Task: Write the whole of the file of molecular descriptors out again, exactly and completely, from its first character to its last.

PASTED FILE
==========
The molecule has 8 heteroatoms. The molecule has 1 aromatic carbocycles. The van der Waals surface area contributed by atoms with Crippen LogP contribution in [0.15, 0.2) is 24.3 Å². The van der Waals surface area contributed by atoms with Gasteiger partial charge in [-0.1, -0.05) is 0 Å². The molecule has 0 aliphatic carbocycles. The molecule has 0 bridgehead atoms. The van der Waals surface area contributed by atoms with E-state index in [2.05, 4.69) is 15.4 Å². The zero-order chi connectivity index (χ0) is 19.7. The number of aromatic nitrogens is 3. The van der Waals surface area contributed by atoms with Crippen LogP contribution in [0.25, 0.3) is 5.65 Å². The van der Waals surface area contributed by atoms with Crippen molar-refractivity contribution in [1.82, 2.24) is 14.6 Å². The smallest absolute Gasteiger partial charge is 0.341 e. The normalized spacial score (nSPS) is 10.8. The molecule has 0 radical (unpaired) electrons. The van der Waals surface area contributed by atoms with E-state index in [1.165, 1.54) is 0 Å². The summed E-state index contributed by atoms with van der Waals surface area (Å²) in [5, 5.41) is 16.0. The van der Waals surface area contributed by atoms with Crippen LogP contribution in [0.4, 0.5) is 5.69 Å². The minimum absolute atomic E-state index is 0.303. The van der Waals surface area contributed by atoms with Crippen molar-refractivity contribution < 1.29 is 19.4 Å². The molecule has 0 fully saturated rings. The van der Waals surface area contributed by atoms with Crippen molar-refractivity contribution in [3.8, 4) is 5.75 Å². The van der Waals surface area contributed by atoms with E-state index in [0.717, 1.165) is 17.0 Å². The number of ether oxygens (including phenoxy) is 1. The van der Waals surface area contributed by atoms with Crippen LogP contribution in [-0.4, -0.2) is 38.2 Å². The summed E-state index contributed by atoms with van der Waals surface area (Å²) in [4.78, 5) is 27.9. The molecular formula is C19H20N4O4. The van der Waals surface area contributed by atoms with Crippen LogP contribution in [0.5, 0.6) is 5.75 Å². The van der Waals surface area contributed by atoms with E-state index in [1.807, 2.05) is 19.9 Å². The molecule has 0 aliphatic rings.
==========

The molecule has 8 heteroatoms. The molecule has 1 aromatic carbocycles. The van der Waals surface area contributed by atoms with Crippen LogP contribution in [0.15, 0.2) is 24.3 Å². The van der Waals surface area contributed by atoms with Gasteiger partial charge in [-0.1, -0.05) is 0 Å². The molecule has 0 aliphatic carbocycles. The molecule has 0 bridgehead atoms. The van der Waals surface area contributed by atoms with E-state index in [2.05, 4.69) is 15.4 Å². The zero-order chi connectivity index (χ0) is 19.7. The number of aromatic nitrogens is 3. The van der Waals surface area contributed by atoms with Crippen LogP contribution in [0.25, 0.3) is 5.65 Å². The van der Waals surface area contributed by atoms with Crippen molar-refractivity contribution in [1.82, 2.24) is 14.6 Å². The smallest absolute Gasteiger partial charge is 0.341 e. The normalized spacial score (nSPS) is 10.8. The molecule has 0 radical (unpaired) electrons. The van der Waals surface area contributed by atoms with E-state index in [1.165, 1.54) is 0 Å². The summed E-state index contributed by atoms with van der Waals surface area (Å²) in [5, 5.41) is 16.0. The van der Waals surface area contributed by atoms with Crippen LogP contribution in [0.4, 0.5) is 5.69 Å². The minimum absolute atomic E-state index is 0.303. The van der Waals surface area contributed by atoms with Crippen molar-refractivity contribution < 1.29 is 19.4 Å². The molecule has 0 fully saturated rings. The van der Waals surface area contributed by atoms with Crippen molar-refractivity contribution in [3.8, 4) is 5.75 Å². The van der Waals surface area contributed by atoms with E-state index in [0.717, 1.165) is 17.0 Å². The number of ether oxygens (including phenoxy) is 1. The van der Waals surface area contributed by atoms with Crippen LogP contribution in [-0.4, -0.2) is 38.2 Å². The summed E-state index contributed by atoms with van der Waals surface area (Å²) in [4.78, 5) is 27.9. The molecular formula is C19H20N4O4. The van der Waals surface area contributed by atoms with Crippen LogP contribution in [0.5, 0.6) is 5.75 Å². The van der Waals surface area contributed by atoms with E-state index in [1.807, 2.05) is 19.9 Å². The molecule has 0 aliphatic rings.